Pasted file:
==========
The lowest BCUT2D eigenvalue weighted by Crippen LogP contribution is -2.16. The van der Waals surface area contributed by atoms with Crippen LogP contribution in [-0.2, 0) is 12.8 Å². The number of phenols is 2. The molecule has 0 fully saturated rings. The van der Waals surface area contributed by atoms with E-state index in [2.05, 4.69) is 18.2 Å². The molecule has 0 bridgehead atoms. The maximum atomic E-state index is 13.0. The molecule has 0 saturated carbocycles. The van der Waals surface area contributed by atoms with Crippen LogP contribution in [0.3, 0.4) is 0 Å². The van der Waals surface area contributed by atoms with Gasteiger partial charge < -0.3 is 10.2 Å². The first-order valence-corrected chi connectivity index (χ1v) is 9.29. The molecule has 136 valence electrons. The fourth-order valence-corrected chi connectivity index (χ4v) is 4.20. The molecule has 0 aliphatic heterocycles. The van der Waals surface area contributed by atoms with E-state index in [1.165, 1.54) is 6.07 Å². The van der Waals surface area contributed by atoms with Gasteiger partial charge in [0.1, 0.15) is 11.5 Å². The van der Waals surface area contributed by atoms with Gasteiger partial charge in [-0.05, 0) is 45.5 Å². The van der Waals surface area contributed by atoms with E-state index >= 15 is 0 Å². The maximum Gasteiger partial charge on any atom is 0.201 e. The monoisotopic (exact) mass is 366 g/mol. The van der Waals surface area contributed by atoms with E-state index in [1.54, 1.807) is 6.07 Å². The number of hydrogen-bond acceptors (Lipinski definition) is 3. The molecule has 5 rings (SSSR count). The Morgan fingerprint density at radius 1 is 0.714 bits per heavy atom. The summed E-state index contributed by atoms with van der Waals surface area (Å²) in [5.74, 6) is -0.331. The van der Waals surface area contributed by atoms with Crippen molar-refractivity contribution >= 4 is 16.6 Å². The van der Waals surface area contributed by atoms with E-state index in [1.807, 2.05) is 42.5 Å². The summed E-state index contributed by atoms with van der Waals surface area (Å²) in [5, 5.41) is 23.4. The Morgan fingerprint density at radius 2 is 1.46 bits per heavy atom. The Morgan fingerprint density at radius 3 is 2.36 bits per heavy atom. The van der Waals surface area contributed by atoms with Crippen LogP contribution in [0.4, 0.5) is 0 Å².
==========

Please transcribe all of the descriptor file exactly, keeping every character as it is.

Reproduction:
The lowest BCUT2D eigenvalue weighted by Crippen LogP contribution is -2.16. The van der Waals surface area contributed by atoms with Crippen LogP contribution in [-0.2, 0) is 12.8 Å². The number of phenols is 2. The molecule has 0 fully saturated rings. The van der Waals surface area contributed by atoms with E-state index in [2.05, 4.69) is 18.2 Å². The molecule has 0 bridgehead atoms. The maximum atomic E-state index is 13.0. The molecule has 0 saturated carbocycles. The van der Waals surface area contributed by atoms with Crippen LogP contribution in [0.3, 0.4) is 0 Å². The van der Waals surface area contributed by atoms with Gasteiger partial charge < -0.3 is 10.2 Å². The first-order valence-corrected chi connectivity index (χ1v) is 9.29. The molecule has 136 valence electrons. The fourth-order valence-corrected chi connectivity index (χ4v) is 4.20. The molecule has 0 aliphatic heterocycles. The van der Waals surface area contributed by atoms with E-state index in [1.165, 1.54) is 6.07 Å². The van der Waals surface area contributed by atoms with Gasteiger partial charge in [0.1, 0.15) is 11.5 Å². The van der Waals surface area contributed by atoms with Gasteiger partial charge in [-0.05, 0) is 45.5 Å². The van der Waals surface area contributed by atoms with E-state index >= 15 is 0 Å². The maximum Gasteiger partial charge on any atom is 0.201 e. The monoisotopic (exact) mass is 366 g/mol. The van der Waals surface area contributed by atoms with E-state index in [1.54, 1.807) is 6.07 Å². The number of hydrogen-bond acceptors (Lipinski definition) is 3. The molecule has 5 rings (SSSR count). The Morgan fingerprint density at radius 1 is 0.714 bits per heavy atom. The summed E-state index contributed by atoms with van der Waals surface area (Å²) in [5.74, 6) is -0.331. The van der Waals surface area contributed by atoms with Crippen molar-refractivity contribution >= 4 is 16.6 Å². The van der Waals surface area contributed by atoms with E-state index in [1.807, 2.05) is 42.5 Å². The summed E-state index contributed by atoms with van der Waals surface area (Å²) in [5, 5.41) is 23.4. The Morgan fingerprint density at radius 2 is 1.46 bits per heavy atom. The Morgan fingerprint density at radius 3 is 2.36 bits per heavy atom. The van der Waals surface area contributed by atoms with Crippen LogP contribution in [0.4, 0.5) is 0 Å².